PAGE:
Not sure how old these are but pretty sure they were made before my time. Would be curious to hear if they were considered of decent quality or not. Made locally in Md so found that kind of neat. All 8k,1 has a 4cyl sender on the back. The chrome cups have some rash on em as do the column mount brackets.
Several years ago I was at a swap meet with a friend when I spotted an NOS Airguide tachometer in its original box. It even came with the controller box. He had just got his 52 Chevy mild custom on the road and I thought this tach would look perfect in his car and suggested to him that he buy it. After talking to the owner and negotiating a price, it was his.
The next day he installed it and it looked even cooler on his steering column. I always kinda wanted one since that weekend. This past weekend the two of us were at a swap meet. I looked down and there is an Airguide tach with a controller box. Needless to say, I wasn't leaving without it.
I’m thinkin this was on some type of diesel . Maybe a locomotive
Man I'm bad at keeping track of the threads that interest me. Just saw your response.
The SW tachometer reads 100, but on a test motor and using the strobe tachometer to check it out, when its reading 100 it's actually 10,000 rpm.
Similarly the Waltham tachometer reads to 60, but is really 6000 rpm. Now the SW came out of a test tube stirrer and had a gear train to stir 6 at a time and had a huge step down in the gearing. The centrifuge went to 6000 rpm. The lady chemist said it could get quite interesting if something broke inside it when at full speed.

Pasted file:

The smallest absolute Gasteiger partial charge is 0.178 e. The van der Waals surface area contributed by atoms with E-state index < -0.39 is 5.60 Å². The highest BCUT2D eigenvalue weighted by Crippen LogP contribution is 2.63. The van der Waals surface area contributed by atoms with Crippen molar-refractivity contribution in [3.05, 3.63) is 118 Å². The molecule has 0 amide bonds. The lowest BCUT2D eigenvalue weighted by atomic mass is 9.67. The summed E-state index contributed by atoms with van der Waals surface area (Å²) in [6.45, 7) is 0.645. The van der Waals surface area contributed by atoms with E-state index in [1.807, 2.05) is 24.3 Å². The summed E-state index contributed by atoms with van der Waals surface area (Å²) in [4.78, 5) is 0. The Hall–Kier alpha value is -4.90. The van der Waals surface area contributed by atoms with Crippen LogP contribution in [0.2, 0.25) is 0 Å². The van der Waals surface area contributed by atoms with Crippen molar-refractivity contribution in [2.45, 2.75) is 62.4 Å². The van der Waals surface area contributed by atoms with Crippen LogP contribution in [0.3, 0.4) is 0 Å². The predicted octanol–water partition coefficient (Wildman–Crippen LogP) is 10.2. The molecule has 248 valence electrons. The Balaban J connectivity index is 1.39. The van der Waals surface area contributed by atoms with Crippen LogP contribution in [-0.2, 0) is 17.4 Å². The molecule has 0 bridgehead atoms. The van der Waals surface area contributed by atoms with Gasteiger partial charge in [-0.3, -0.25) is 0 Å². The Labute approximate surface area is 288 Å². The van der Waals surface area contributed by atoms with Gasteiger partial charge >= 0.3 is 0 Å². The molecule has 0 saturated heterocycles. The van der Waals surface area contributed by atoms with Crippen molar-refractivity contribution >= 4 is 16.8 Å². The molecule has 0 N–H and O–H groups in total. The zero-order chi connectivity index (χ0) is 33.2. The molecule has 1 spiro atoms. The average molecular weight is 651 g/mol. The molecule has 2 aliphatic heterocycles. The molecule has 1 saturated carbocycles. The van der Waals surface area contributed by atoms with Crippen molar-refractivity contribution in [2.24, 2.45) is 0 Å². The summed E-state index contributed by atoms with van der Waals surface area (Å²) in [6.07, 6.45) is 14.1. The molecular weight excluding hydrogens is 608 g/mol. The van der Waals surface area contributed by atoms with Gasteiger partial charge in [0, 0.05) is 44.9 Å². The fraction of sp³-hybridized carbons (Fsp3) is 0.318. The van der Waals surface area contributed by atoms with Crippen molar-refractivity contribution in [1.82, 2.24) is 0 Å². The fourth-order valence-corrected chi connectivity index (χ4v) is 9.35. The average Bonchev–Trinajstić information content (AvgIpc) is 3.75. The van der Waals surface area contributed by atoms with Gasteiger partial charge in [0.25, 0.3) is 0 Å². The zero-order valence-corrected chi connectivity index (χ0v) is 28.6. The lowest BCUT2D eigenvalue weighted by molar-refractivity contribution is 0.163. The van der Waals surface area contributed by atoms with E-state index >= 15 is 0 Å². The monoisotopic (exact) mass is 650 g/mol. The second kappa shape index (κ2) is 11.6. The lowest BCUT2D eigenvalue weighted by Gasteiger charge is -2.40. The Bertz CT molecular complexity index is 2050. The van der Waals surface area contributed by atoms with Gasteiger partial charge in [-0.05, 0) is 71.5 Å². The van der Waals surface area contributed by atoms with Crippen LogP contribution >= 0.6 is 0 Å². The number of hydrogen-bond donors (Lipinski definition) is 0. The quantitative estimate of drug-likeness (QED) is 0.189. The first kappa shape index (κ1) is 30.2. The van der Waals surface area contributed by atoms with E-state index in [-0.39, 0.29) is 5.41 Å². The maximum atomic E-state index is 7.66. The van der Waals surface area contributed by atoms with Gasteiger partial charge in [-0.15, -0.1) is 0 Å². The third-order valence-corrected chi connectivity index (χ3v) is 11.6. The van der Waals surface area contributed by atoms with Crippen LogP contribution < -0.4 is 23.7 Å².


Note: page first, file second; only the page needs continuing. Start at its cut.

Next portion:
I just picked this tach up over the weekend. the cup is just over 2 1/2" and has a very high or low scale. any idea where it was used?
It's very cool that these sort of threads have become important archives. If you try to find information concerning certain obscure pieces of early automotive related subjects, you're inevitably linked to the H.A.M.B. It's important that any of information (hopefully) becomes part of this informal data base.
Take this very early Sun tach & sender I stumbled across a while ago. Out of curiosity, I researched the history of the Sun company & found very little information. Although the roots go back bit further, the company (Sun Electric Corp. out of Chicago) that we generally associate with all of the Sun tachometers & gauges was actually incorporated in January of 1946. It does appear that this is THE very first model tachometer & matching sender. From literature that I have, it appears that Sun made this style tach through the mid-1950's, updating the senders. I believe they made 3,500 & 5,000 RPM units to start & later a 6,000 & 7,500 RPM unit. Note that this E-1 sender is taller that the later EB model senders & has a cavity under the orange plate that holds a C flashlight battery. Exactly how the guts differ from the later senders, I do not know. It appears that the hook-ups are basically the same, though.
Here is the literature, dated 1956, which includes hook-up instructions.